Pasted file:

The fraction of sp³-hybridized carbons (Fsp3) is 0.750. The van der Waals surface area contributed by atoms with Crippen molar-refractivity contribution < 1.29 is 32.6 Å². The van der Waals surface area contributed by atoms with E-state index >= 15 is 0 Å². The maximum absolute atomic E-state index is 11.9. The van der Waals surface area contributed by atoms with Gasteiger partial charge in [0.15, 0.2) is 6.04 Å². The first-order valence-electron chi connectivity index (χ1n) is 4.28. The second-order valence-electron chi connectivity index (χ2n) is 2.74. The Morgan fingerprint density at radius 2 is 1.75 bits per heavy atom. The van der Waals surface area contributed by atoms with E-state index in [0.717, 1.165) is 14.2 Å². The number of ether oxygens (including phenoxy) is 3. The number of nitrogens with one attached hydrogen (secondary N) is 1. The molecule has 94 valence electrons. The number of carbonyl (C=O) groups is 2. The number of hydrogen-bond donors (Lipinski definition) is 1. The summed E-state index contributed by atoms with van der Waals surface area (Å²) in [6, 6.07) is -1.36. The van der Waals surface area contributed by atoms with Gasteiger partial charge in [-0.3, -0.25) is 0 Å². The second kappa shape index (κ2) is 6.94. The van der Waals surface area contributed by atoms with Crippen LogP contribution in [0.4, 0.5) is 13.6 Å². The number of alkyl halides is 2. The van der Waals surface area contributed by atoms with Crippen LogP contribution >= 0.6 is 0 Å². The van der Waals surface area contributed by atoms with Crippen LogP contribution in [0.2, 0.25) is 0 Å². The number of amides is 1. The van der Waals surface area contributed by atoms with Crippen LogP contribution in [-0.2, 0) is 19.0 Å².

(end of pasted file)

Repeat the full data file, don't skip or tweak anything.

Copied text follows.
The fraction of sp³-hybridized carbons (Fsp3) is 0.750. The van der Waals surface area contributed by atoms with Crippen molar-refractivity contribution < 1.29 is 32.6 Å². The van der Waals surface area contributed by atoms with E-state index >= 15 is 0 Å². The maximum absolute atomic E-state index is 11.9. The van der Waals surface area contributed by atoms with Gasteiger partial charge in [0.15, 0.2) is 6.04 Å². The first-order valence-electron chi connectivity index (χ1n) is 4.28. The second-order valence-electron chi connectivity index (χ2n) is 2.74. The Morgan fingerprint density at radius 2 is 1.75 bits per heavy atom. The van der Waals surface area contributed by atoms with E-state index in [0.717, 1.165) is 14.2 Å². The number of ether oxygens (including phenoxy) is 3. The number of nitrogens with one attached hydrogen (secondary N) is 1. The molecule has 94 valence electrons. The number of carbonyl (C=O) groups is 2. The number of hydrogen-bond donors (Lipinski definition) is 1. The summed E-state index contributed by atoms with van der Waals surface area (Å²) in [6, 6.07) is -1.36. The van der Waals surface area contributed by atoms with Gasteiger partial charge in [-0.3, -0.25) is 0 Å². The second kappa shape index (κ2) is 6.94. The van der Waals surface area contributed by atoms with Crippen LogP contribution in [0.4, 0.5) is 13.6 Å². The number of alkyl halides is 2. The van der Waals surface area contributed by atoms with Crippen LogP contribution >= 0.6 is 0 Å². The van der Waals surface area contributed by atoms with Crippen LogP contribution in [0.2, 0.25) is 0 Å². The number of amides is 1. The van der Waals surface area contributed by atoms with Crippen LogP contribution in [-0.2, 0) is 19.0 Å².